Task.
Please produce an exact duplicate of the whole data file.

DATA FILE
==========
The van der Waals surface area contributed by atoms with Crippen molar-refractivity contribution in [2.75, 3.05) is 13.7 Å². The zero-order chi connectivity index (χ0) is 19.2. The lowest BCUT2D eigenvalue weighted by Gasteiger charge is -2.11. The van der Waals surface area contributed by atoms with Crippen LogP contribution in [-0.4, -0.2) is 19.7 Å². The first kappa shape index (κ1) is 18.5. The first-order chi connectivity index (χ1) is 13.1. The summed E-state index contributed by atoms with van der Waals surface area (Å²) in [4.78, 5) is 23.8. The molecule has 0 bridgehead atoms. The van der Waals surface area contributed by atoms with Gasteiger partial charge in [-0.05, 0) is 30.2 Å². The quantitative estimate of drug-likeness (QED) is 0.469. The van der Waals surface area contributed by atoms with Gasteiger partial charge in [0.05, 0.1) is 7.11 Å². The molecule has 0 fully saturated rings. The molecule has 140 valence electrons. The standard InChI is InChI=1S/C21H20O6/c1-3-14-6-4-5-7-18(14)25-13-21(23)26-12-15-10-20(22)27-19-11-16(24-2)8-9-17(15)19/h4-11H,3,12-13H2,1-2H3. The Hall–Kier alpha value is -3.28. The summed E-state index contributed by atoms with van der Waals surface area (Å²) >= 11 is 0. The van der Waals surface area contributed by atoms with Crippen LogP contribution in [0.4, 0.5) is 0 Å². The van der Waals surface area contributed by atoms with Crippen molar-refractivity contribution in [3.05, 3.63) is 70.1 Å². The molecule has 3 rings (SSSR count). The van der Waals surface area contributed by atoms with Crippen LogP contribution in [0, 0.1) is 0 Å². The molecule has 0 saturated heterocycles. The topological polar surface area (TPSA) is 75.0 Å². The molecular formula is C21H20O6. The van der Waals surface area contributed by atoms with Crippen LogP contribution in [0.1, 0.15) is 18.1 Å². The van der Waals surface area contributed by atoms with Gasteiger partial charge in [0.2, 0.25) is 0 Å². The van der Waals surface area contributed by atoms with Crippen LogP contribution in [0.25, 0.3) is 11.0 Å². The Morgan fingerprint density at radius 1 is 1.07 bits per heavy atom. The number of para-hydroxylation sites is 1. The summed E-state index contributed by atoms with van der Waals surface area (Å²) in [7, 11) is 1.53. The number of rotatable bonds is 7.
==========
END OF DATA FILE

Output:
The van der Waals surface area contributed by atoms with Crippen molar-refractivity contribution in [2.75, 3.05) is 13.7 Å². The zero-order chi connectivity index (χ0) is 19.2. The lowest BCUT2D eigenvalue weighted by Gasteiger charge is -2.11. The van der Waals surface area contributed by atoms with Crippen LogP contribution in [-0.4, -0.2) is 19.7 Å². The first kappa shape index (κ1) is 18.5. The first-order chi connectivity index (χ1) is 13.1. The summed E-state index contributed by atoms with van der Waals surface area (Å²) in [4.78, 5) is 23.8. The molecule has 0 bridgehead atoms. The van der Waals surface area contributed by atoms with Gasteiger partial charge in [-0.05, 0) is 30.2 Å². The quantitative estimate of drug-likeness (QED) is 0.469. The van der Waals surface area contributed by atoms with Gasteiger partial charge in [0.05, 0.1) is 7.11 Å². The molecule has 0 fully saturated rings. The molecule has 140 valence electrons. The standard InChI is InChI=1S/C21H20O6/c1-3-14-6-4-5-7-18(14)25-13-21(23)26-12-15-10-20(22)27-19-11-16(24-2)8-9-17(15)19/h4-11H,3,12-13H2,1-2H3. The Hall–Kier alpha value is -3.28. The summed E-state index contributed by atoms with van der Waals surface area (Å²) >= 11 is 0. The van der Waals surface area contributed by atoms with Crippen LogP contribution in [0.4, 0.5) is 0 Å². The van der Waals surface area contributed by atoms with Crippen molar-refractivity contribution in [3.05, 3.63) is 70.1 Å². The molecule has 3 rings (SSSR count). The van der Waals surface area contributed by atoms with Crippen LogP contribution in [0, 0.1) is 0 Å². The molecule has 0 saturated heterocycles. The topological polar surface area (TPSA) is 75.0 Å². The molecular formula is C21H20O6. The van der Waals surface area contributed by atoms with Crippen LogP contribution in [0.1, 0.15) is 18.1 Å². The van der Waals surface area contributed by atoms with Gasteiger partial charge in [0.2, 0.25) is 0 Å². The van der Waals surface area contributed by atoms with Crippen LogP contribution in [0.25, 0.3) is 11.0 Å². The Morgan fingerprint density at radius 1 is 1.07 bits per heavy atom. The number of para-hydroxylation sites is 1. The summed E-state index contributed by atoms with van der Waals surface area (Å²) in [7, 11) is 1.53. The number of rotatable bonds is 7.